The battle to curb lavish executive pay in the UK tends to be fought on one front at a time. A few years ago, it was long-term incentive plans. This year, the focus is executive pensions. To his irritation, that has thrust Bill Winters, the US-born chief executive of Standard Chartered, into the spotlight. Mr Winters has chided as “immature and unhelpful” a protest by some institutional shareholders against the bank’s remuneration policy — and his £474,000 pension allowance — that led in May to the biggest protest vote at a UK bank for five years.
Mr Winters’ exasperation is partly understandable. He is not in the mould of the hard-charging American banker. His total pay is a fraction of that of US counterparts — including his former colleagues at JPMorgan. Mr Winters says a sizeable portion of Standard Chartered’s shareholder base was consulted on changes to its pay policy and raised no significant questions, before some institutions and proxy advisers seized on pension contributions as an issue this year.
Yet the StanChart chief’s comments were ill-considered. By branding them “immature”, Mr Winters belittles the crucial role of shareholders in ensuring proper oversight at banks and other companies. Investors have a right, too, to alter positions on issues over time, as rules and thinking evolve and information comes to light.
In this case, a change in Britain’s Corporate Governance Code last year — to say pension contributions to executive directors “should be aligned with those available to the workforce” — brought such payments under scrutiny. It also left StanChart and its CEO among the outliers. A study in May found Mr Winters — whose pension allowance was 40 per cent of his basic cash salary — was one of only nine FTSE 100 chief executives with a contribution rate higher than 35 per cent. It found average employees received about 6 per cent.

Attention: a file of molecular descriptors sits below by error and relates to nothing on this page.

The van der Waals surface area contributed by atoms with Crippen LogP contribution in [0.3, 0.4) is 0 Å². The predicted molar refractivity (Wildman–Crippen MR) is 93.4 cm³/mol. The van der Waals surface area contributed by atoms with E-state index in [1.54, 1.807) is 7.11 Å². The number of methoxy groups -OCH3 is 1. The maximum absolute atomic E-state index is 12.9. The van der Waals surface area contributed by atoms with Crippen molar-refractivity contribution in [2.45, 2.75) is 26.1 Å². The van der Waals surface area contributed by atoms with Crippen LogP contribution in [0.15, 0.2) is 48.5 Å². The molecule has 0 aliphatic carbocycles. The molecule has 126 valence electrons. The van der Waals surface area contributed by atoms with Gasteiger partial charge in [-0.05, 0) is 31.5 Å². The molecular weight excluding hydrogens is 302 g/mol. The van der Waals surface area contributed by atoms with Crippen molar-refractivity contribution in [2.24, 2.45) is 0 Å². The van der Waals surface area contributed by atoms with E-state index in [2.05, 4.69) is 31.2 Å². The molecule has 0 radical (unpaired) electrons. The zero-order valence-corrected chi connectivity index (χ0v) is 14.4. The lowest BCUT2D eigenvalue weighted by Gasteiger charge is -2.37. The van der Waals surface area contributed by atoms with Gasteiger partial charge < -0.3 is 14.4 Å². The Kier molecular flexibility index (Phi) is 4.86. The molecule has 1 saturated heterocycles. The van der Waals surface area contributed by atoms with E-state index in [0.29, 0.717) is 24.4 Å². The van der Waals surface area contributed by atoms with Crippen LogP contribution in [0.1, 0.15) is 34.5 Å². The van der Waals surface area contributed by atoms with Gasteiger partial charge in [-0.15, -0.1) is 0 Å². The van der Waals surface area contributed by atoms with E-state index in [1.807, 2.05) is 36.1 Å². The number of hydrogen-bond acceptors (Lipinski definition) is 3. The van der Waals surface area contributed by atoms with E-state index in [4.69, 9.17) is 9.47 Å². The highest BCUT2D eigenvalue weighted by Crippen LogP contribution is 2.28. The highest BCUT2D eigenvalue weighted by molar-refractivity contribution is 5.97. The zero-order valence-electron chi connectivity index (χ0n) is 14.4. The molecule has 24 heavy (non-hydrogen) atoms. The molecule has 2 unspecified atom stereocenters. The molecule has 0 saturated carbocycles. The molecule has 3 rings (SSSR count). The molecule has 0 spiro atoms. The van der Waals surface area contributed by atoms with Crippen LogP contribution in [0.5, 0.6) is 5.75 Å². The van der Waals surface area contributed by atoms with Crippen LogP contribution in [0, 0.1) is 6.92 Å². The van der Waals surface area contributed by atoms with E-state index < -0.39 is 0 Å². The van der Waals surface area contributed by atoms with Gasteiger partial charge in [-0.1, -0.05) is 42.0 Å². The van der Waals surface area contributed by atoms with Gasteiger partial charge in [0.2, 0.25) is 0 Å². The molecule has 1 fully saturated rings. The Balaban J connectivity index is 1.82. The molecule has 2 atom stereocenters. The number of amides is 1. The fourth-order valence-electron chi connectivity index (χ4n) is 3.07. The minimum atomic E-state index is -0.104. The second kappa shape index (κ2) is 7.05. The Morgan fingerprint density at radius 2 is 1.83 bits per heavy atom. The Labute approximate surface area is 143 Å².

Moreover, StanChart did not cut the contribution to its CEO, but halved the reported percentage to 20 per cent by changing the methodology and basing it on a “total salary” including both cash and share payments. That does look, as one proxy adviser called it, “disingenuous”. The bank says it will cut pension contributions for new executives to 10 per cent, in line with the StanChart rank and file, and consult shareholders further.
It can be tricky for companies to adjust contributions to existing executives without violating contracts. But some banks have gone further. HSBC said it would cut the pension allowances to its CEO, John Flint, from 30 per cent to 10 per cent of base salary.
There is more to this than banker-bashing. The governance code, and institutional investors’ efforts, are aimed at all companies, not just financial institutions. Amid a backlash over wage inequalities that helped to fuel the Brexit vote and the rise of populists elsewhere, it makes sense for companies to seek to keep top executives’ pension contributions, at least in percentage terms, in line with those of the wider workforce. Indeed, however much they may be in a global competition for talent, the prospect of a new Conservative prime minister, Boris Johnson, with populist tendencies — or a radical leftwing Labour government — should prompt UK companies to take a very close look at pay policies.
There is merit in Mr Winters’ argument that discussions on what constitutes acceptable levels for executive pay should take a broader and more holistic approach. Unless and until that happens, institutional investors and pay campaigners will continue to focus on where they might make a difference, one issue at a time.